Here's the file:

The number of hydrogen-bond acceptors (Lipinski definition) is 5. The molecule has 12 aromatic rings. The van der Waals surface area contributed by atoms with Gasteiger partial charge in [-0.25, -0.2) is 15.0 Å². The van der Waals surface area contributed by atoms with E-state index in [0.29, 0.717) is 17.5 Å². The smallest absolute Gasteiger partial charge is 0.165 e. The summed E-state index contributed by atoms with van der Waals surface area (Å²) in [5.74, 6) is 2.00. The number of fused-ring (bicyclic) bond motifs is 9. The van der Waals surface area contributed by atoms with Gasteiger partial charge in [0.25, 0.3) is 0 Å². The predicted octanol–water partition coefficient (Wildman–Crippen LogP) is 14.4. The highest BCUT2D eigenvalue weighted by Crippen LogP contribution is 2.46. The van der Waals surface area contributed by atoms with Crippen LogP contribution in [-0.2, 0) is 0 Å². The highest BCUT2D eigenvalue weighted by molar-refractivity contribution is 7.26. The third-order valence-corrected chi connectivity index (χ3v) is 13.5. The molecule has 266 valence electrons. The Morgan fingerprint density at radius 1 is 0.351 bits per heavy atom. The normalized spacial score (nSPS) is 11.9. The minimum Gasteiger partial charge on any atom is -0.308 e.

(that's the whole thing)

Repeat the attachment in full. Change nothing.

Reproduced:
The number of hydrogen-bond acceptors (Lipinski definition) is 5. The molecule has 12 aromatic rings. The van der Waals surface area contributed by atoms with Gasteiger partial charge in [-0.25, -0.2) is 15.0 Å². The van der Waals surface area contributed by atoms with E-state index in [0.29, 0.717) is 17.5 Å². The smallest absolute Gasteiger partial charge is 0.165 e. The summed E-state index contributed by atoms with van der Waals surface area (Å²) in [5.74, 6) is 2.00. The number of fused-ring (bicyclic) bond motifs is 9. The van der Waals surface area contributed by atoms with Gasteiger partial charge in [0.25, 0.3) is 0 Å². The predicted octanol–water partition coefficient (Wildman–Crippen LogP) is 14.4. The highest BCUT2D eigenvalue weighted by Crippen LogP contribution is 2.46. The van der Waals surface area contributed by atoms with Crippen LogP contribution in [-0.2, 0) is 0 Å². The highest BCUT2D eigenvalue weighted by molar-refractivity contribution is 7.26. The third-order valence-corrected chi connectivity index (χ3v) is 13.5. The molecule has 266 valence electrons. The Morgan fingerprint density at radius 1 is 0.351 bits per heavy atom. The normalized spacial score (nSPS) is 11.9. The minimum Gasteiger partial charge on any atom is -0.308 e.